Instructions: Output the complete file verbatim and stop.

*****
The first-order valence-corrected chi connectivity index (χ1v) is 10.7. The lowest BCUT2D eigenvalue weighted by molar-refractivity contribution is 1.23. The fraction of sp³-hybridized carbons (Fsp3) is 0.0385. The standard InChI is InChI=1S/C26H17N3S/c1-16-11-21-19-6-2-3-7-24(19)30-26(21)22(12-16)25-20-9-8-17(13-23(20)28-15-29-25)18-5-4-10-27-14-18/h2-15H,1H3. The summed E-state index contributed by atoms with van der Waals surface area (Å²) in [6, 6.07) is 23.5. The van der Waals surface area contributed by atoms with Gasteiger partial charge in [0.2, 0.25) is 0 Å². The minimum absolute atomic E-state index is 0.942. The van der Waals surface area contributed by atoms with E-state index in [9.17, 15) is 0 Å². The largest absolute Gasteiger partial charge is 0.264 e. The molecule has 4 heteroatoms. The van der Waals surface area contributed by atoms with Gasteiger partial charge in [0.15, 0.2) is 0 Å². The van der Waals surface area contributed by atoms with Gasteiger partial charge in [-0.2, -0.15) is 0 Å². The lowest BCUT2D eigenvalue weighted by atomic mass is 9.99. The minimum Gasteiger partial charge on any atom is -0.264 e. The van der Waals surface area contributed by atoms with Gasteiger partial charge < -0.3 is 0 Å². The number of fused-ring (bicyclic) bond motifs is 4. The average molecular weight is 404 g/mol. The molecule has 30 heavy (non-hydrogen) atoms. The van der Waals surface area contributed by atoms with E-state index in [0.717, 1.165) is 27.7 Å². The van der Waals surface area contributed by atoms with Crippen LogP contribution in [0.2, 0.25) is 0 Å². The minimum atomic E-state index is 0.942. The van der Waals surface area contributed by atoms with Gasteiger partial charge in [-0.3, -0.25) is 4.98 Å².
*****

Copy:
The first-order valence-corrected chi connectivity index (χ1v) is 10.7. The lowest BCUT2D eigenvalue weighted by molar-refractivity contribution is 1.23. The fraction of sp³-hybridized carbons (Fsp3) is 0.0385. The standard InChI is InChI=1S/C26H17N3S/c1-16-11-21-19-6-2-3-7-24(19)30-26(21)22(12-16)25-20-9-8-17(13-23(20)28-15-29-25)18-5-4-10-27-14-18/h2-15H,1H3. The summed E-state index contributed by atoms with van der Waals surface area (Å²) in [6, 6.07) is 23.5. The van der Waals surface area contributed by atoms with Gasteiger partial charge in [0.2, 0.25) is 0 Å². The minimum absolute atomic E-state index is 0.942. The van der Waals surface area contributed by atoms with E-state index in [9.17, 15) is 0 Å². The largest absolute Gasteiger partial charge is 0.264 e. The molecule has 4 heteroatoms. The van der Waals surface area contributed by atoms with Gasteiger partial charge in [0.15, 0.2) is 0 Å². The van der Waals surface area contributed by atoms with Gasteiger partial charge in [-0.2, -0.15) is 0 Å². The lowest BCUT2D eigenvalue weighted by atomic mass is 9.99. The minimum Gasteiger partial charge on any atom is -0.264 e. The van der Waals surface area contributed by atoms with Gasteiger partial charge < -0.3 is 0 Å². The number of fused-ring (bicyclic) bond motifs is 4. The average molecular weight is 404 g/mol. The molecule has 30 heavy (non-hydrogen) atoms. The van der Waals surface area contributed by atoms with E-state index in [0.717, 1.165) is 27.7 Å². The van der Waals surface area contributed by atoms with Crippen LogP contribution in [0.2, 0.25) is 0 Å². The minimum atomic E-state index is 0.942. The van der Waals surface area contributed by atoms with Gasteiger partial charge in [-0.3, -0.25) is 4.98 Å².